When to Say What and How: Adapting the Elaborateness and Indirectness of Spoken Dialogue Systems
Dialogue and Discourse
With the aim of designing a spoken dialogue system which has the ability to adapt to the user's communication idiosyncrasies, we investigate whether it is possible to carry over insights from the usage of communication styles in human-human interaction to human-computer interaction. In an extensive literature review, it is demonstrated that communication styles play an important role in human communication. Using a multi-lingual data set, we show that there is a significant correlation between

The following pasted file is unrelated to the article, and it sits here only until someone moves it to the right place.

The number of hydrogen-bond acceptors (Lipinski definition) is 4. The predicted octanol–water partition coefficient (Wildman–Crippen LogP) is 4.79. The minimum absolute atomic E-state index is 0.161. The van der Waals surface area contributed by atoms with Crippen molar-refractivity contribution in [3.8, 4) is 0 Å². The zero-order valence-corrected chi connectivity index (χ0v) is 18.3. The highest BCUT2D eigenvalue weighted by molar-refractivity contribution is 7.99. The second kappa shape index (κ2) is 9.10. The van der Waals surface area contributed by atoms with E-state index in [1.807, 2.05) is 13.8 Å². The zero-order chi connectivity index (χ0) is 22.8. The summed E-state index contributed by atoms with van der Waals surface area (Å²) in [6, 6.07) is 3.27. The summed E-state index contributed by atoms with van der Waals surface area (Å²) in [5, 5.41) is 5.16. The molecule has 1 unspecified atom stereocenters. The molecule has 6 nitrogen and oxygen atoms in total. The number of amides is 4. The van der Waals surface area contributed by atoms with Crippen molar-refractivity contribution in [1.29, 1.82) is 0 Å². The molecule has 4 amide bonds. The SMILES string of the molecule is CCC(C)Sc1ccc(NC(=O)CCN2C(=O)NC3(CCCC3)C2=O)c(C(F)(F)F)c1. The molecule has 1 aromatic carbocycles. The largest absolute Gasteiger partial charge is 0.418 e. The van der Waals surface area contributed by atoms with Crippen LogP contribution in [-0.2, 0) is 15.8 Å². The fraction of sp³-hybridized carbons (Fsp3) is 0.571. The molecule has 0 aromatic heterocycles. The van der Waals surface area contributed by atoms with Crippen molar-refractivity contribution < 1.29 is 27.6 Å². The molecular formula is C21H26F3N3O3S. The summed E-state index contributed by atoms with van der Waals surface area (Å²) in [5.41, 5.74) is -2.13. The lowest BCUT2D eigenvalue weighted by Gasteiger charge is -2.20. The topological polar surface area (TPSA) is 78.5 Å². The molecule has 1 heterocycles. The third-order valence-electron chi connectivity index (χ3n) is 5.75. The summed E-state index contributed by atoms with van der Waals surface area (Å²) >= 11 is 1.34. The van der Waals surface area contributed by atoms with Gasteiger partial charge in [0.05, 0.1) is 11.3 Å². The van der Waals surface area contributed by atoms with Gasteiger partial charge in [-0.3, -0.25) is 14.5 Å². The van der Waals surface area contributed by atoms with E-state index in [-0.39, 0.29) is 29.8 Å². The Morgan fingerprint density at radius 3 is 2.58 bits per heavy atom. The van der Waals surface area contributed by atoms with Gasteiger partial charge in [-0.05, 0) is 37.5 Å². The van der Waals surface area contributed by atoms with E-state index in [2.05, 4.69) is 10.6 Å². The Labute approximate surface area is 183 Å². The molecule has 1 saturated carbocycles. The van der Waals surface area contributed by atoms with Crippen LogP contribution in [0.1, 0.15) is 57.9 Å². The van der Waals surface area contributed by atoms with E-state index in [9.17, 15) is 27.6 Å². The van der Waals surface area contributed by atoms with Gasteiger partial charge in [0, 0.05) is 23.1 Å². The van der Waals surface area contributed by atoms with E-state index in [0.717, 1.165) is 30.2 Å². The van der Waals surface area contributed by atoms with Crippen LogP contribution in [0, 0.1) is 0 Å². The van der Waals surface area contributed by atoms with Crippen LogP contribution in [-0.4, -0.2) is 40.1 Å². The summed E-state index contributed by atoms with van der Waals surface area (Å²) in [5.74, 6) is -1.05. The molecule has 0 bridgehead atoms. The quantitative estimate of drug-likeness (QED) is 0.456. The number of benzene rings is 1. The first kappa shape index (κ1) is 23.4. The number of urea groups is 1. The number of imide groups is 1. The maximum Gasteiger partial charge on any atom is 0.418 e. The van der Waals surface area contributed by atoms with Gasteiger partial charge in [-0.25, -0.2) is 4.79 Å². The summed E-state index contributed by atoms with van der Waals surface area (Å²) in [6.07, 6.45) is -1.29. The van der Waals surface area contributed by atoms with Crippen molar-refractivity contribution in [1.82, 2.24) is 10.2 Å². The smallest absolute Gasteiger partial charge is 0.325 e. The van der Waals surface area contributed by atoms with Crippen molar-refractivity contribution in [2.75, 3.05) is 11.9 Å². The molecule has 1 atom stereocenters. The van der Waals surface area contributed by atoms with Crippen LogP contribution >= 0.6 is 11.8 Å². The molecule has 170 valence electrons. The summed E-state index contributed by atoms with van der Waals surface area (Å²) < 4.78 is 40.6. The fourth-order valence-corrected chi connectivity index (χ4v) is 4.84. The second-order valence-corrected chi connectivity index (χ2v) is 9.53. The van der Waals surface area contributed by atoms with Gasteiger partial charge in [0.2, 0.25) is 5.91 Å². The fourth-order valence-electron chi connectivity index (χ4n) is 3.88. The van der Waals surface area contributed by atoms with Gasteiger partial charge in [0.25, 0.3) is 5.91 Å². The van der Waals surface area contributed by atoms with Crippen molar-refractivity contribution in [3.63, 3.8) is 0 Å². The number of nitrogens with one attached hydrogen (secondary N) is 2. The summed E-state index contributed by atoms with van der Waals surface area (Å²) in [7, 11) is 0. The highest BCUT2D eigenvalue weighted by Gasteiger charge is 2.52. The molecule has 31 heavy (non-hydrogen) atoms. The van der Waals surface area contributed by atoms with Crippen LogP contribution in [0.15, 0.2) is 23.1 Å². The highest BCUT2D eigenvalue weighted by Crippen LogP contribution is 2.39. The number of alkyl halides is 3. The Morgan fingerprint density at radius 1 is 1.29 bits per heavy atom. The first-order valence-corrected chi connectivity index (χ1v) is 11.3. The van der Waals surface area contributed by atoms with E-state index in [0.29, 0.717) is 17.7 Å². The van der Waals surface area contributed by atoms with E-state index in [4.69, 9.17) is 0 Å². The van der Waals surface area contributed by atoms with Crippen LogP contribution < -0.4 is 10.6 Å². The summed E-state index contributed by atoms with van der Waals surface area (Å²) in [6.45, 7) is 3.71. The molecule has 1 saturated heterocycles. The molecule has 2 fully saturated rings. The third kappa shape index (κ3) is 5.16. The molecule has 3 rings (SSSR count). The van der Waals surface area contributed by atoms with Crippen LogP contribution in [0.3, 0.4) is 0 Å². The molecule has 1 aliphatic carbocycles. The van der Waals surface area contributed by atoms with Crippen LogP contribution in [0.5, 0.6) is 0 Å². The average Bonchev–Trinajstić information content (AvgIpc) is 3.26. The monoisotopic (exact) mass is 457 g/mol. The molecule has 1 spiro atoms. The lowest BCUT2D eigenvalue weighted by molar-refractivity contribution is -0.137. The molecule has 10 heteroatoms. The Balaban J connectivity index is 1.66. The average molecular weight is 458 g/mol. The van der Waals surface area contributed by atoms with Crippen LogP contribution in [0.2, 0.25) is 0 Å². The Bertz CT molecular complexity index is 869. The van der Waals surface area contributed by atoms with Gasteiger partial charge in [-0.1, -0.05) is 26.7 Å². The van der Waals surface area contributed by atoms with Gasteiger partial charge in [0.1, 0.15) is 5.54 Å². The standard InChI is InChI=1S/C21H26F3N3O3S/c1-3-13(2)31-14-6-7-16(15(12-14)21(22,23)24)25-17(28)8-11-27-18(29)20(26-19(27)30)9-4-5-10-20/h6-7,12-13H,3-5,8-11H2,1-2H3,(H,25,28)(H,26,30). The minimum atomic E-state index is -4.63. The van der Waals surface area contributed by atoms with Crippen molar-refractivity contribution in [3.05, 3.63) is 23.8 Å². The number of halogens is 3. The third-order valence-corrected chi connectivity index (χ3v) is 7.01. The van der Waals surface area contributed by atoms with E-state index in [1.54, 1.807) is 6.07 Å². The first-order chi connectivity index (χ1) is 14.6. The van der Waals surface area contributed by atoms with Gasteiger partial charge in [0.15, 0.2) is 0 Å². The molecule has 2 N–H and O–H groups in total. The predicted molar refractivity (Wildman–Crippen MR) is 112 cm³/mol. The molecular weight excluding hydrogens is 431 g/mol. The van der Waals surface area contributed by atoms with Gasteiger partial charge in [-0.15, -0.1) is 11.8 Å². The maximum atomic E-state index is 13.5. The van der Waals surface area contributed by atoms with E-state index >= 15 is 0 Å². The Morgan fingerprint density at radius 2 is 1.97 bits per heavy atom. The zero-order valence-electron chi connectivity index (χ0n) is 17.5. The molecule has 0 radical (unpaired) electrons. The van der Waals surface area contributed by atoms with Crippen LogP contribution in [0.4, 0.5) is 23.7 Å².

... he communication style of the system and the preceding communication style of the user. This is why two components that extend the standard architecture of spoken dialogue systems are presented: 1) a communication style classifier that automatically identifies the user communication style and 2) a communication style selection module that selects an appropriate system communication style. We consider the communication styles elaborateness and indirectness as it has been shown that they influence the user's satisfaction and the user's perception of a dialogue. We present a neural classification approach based on supervised learning for each task. Neural networks are trained and evaluated with features that can be automatically derived during an ongoing interaction in every spoken dialogue system. It is shown that both components yield solid results and outperform the baseline in form of a majority-class classifier.